Broken Mirrors/Bleeding Ears: An Evening with The Claudio Simonetti Horror Project

Last night saw Belfast’s Waterfront Hall play host to a very special screening of Dario Argento’s nightmarish, witch-infested classic, Suspiria. The screening, courtesy of the lovely folks at the Belfast Film Festival, was accompanied by a live score performed by none other than original Goblin member and long time Argento collaborator, Claudio Simonetti, and his band, the Simonetti Horror project. My ears are still ringing…

Suspiria, for the uninitiated, is the terrifying tale of American ballet student Suzy Banyon, who enrols at an exclusive dance academy in Germany. Her arrival coincides with a raging storm and the savage murder of another student. Increasingly odd occurrences and other grisly deaths suggest that there is something evil lurking within the school, and Suzy eventually discovers that it is actually a witches' coven. Often hailed as Argento’s masterpiece, Suspiria is a visceral onslaught of vision, sound and colour. The viewer is bombarded by graphic scenes of extreme violence, lurid lighting, overwhelming production design and an extremely sinister and powerful soundtrack courtesy of Italo prog-rockers Goblin.

The score is immensely important in Suspiria; it not only flogs the story forward, but compliments the bombardment of visual excess. Eerie vocal work, battering, crashing drums, shrieking strings and a sinister music box lullaby played on synthesisers culminate in a relentless attack on the ears. At times, strains of an oddly Eastern European variety, both mysterious and otherworldly, become apparent. A resonant and droning bass beat licked at by rasping, guttural whisperings, becomes mesmerising – and had no small influence on the scores of John Carpenter. A rough cut of the soundtrack was apparently played full blast on set to unnerve the actors and get them into a suitably unsettled mood.

Nothing can quite prepare you for the experience of hearing this score performed live. To describe the effect it has as 'sensory overload' doesn’t quite do it justice. Simonetti was joined by Daemonia members Bruno Previtali on (what I think was) bouzouki, and Titta Tani on percussion, their equipment laid out beneath the vast screen upon which Suspiria bled across. While there were only three of them, the musicians concocted a deafening sound that bombarded the audience, assaulted the senses and throbbed throughout the building. At times the music drowned out some of the dialogue, but with a film like Suspiria - the emphasis is firmly on the sound and visuals - this was a minor discrepancy that failed to hinder the experience. During quieter moments the three would whisper insidiously into microphones, their rasping voices creeping through the air and down the spine, conjuring all manner of otherworldly menace.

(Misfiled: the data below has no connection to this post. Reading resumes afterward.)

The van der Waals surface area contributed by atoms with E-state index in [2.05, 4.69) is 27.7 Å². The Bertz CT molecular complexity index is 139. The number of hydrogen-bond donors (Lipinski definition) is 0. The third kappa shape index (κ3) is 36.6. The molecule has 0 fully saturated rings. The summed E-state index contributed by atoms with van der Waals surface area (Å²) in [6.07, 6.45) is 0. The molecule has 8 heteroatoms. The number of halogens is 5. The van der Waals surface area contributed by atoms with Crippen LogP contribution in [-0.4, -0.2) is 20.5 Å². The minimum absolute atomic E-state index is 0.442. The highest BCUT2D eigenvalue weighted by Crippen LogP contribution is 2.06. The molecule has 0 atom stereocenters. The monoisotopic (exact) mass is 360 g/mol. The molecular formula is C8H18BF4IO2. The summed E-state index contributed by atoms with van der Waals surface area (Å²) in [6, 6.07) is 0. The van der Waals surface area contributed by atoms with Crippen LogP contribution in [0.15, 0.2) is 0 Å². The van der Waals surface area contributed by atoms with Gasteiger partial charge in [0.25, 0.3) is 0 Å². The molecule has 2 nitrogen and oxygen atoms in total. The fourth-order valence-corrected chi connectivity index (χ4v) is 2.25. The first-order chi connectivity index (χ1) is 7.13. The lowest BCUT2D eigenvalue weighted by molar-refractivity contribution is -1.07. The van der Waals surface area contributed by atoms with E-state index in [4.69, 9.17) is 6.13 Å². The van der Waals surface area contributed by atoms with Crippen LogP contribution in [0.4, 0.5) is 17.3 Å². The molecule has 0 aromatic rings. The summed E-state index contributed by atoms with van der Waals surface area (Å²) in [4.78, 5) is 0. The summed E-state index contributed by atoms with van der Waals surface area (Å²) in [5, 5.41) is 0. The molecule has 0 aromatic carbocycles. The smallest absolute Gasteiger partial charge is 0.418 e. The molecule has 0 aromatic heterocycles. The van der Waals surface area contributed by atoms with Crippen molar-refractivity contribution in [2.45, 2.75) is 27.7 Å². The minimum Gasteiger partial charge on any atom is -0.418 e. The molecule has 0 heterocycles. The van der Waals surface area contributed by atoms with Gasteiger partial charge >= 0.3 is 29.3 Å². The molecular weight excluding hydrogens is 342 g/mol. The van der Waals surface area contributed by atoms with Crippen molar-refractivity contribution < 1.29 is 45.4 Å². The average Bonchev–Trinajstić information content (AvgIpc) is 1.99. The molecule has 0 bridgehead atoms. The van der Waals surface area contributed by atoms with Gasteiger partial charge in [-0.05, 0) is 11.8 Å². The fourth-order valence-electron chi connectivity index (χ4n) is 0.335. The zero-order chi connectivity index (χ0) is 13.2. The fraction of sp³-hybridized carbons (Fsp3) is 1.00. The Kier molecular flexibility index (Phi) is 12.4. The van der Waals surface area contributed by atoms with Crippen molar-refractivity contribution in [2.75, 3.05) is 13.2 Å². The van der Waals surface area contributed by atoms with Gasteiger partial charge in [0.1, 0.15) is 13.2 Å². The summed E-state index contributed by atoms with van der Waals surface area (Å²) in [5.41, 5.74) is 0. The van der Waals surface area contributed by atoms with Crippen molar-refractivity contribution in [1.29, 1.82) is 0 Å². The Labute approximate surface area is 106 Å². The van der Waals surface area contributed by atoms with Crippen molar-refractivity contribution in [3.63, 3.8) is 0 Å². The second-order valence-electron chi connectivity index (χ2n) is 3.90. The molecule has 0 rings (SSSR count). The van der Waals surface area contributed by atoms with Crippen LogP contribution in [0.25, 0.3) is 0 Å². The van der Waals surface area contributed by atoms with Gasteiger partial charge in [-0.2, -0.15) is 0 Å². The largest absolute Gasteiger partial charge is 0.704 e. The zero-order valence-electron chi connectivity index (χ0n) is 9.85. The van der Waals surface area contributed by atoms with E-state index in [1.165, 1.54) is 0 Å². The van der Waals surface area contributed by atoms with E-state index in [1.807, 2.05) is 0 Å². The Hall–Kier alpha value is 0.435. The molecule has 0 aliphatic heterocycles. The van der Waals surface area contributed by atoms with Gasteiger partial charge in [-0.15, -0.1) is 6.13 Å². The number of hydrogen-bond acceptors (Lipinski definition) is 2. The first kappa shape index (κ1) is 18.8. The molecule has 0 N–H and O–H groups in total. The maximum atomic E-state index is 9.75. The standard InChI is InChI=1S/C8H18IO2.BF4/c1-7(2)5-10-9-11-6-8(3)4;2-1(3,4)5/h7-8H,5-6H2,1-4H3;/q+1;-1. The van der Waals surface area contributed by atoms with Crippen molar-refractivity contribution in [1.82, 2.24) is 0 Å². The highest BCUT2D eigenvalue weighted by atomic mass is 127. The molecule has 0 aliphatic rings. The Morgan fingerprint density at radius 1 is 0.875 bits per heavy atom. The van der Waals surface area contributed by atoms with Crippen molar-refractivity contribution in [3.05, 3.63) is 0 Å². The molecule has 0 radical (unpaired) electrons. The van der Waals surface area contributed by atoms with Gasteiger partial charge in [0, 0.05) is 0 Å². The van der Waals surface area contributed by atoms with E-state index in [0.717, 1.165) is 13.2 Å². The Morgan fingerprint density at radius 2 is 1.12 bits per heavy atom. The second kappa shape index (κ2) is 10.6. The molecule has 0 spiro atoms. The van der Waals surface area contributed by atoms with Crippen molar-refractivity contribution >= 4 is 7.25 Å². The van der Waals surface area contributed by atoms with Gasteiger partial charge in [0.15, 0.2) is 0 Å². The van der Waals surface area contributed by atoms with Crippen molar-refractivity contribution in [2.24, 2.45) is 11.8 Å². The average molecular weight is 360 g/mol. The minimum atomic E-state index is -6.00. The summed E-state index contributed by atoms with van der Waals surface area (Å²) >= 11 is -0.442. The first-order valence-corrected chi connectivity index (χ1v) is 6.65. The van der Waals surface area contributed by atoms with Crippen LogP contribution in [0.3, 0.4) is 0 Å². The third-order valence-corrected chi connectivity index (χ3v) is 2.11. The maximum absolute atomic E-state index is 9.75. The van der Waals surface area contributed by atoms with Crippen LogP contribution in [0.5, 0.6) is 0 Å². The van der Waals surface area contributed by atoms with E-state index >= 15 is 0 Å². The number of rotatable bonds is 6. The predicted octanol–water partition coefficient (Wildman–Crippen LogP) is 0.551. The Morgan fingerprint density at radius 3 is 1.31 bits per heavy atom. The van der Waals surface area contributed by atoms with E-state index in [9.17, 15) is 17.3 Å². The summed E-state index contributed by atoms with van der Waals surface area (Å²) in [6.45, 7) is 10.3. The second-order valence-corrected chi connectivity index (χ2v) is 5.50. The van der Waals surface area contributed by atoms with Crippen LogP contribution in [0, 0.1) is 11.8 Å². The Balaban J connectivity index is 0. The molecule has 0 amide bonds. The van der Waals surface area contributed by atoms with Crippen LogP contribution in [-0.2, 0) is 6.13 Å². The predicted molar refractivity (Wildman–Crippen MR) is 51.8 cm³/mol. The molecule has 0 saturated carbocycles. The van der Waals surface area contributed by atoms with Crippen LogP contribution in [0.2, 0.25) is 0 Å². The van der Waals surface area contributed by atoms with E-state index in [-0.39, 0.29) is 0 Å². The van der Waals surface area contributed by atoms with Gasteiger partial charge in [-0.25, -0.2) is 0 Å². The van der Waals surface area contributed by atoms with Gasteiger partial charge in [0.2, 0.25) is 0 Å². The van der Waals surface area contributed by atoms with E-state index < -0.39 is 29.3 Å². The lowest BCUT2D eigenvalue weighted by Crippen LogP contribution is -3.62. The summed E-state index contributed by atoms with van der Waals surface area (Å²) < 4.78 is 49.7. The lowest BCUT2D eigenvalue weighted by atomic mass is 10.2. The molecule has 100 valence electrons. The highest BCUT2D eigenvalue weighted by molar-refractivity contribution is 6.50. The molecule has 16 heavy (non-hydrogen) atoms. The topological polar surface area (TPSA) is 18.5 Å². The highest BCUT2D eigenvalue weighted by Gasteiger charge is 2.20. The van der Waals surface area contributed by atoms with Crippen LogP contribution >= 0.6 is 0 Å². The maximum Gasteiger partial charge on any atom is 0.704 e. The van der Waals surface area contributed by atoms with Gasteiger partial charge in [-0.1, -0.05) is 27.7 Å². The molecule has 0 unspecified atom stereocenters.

Horror soundtracks are usually crucial in helping to establish mood, create tension and inform onscreen action. All too often though, they can be lazy and predictable. When they’re good however, they perfectly compliment and enhance the mood and atmosphere of the film, and can often give it a completely unique feel (case in point: The Wicker Man). When John Carpenter was attempting to secure a distributor for Halloween, he screened the film to a prospective buyer without the score (it wasn't ready yet), prompting her to claim ‘it just isn’t scary.’ Once the score was composed and inserted, I’m sure she changed her mind… When estranged from the visuals some scores can lose their power. Experiencing a score performed live alongside the film can really highlight its strengths – or weaknesses. What became apparent last night was that Goblin’s score for Suspiria is a pretty unique one (just in case you didn’t already know) that works well not only within the context of the film, but outside of the film, too. Yes, it arguably dominates proceedings, but thanks to Argento’s opulent direction – and the fact that everything about Suspiria is the antithesis of subtle - the score feels perfectly at home in what is one of the most excessive and overwhelming horror films ever produced.

The opening death scene, in which a young woman is pursued through the forest to a vast and terrifyingly geometrical house, only to be wrenched through a window, stabbed repeatedly and then hung by her unseen attacker who drops her through a massive ornate stained glass window in the ceiling, is more akin to what is expected at the climax of a horror film. Seeing this scene with the score performed live was one of the most intense experiences this writer has ever endured. When the scene ends, and the music stops, you could almost hear the audience breathe a collective sigh of relief. And this was just the beginning of the evening...

Earlier this week I was invited to talk about horror film scores – specifically Suspiria’s - with local broadcaster and journalist Peter McCaughan, for a segment on BBC Radio Ulster’s Arts Extra programme. You can listen to it here for another few days.